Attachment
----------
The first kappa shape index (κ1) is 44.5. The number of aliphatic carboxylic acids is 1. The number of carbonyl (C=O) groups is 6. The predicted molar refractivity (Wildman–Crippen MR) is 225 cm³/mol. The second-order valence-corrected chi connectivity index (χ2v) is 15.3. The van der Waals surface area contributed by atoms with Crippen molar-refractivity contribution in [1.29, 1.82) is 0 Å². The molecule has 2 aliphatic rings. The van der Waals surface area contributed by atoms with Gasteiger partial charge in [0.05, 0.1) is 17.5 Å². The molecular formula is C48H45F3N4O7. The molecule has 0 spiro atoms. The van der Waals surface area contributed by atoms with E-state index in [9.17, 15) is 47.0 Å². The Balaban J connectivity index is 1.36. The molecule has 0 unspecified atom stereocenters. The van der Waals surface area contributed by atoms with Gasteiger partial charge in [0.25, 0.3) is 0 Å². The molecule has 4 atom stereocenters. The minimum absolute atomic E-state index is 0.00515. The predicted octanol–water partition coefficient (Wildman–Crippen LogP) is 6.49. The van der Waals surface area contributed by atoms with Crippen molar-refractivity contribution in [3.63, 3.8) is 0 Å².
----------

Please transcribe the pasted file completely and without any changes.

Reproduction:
The first kappa shape index (κ1) is 44.5. The number of aliphatic carboxylic acids is 1. The number of carbonyl (C=O) groups is 6. The predicted molar refractivity (Wildman–Crippen MR) is 225 cm³/mol. The second-order valence-corrected chi connectivity index (χ2v) is 15.3. The van der Waals surface area contributed by atoms with Crippen molar-refractivity contribution in [1.29, 1.82) is 0 Å². The molecule has 2 aliphatic rings. The van der Waals surface area contributed by atoms with Gasteiger partial charge in [0.05, 0.1) is 17.5 Å². The molecular formula is C48H45F3N4O7. The molecule has 0 spiro atoms. The van der Waals surface area contributed by atoms with E-state index in [9.17, 15) is 47.0 Å². The Balaban J connectivity index is 1.36. The molecule has 0 unspecified atom stereocenters. The van der Waals surface area contributed by atoms with Gasteiger partial charge in [0.25, 0.3) is 0 Å². The molecule has 4 atom stereocenters. The minimum absolute atomic E-state index is 0.00515. The predicted octanol–water partition coefficient (Wildman–Crippen LogP) is 6.49. The van der Waals surface area contributed by atoms with Crippen molar-refractivity contribution in [3.63, 3.8) is 0 Å².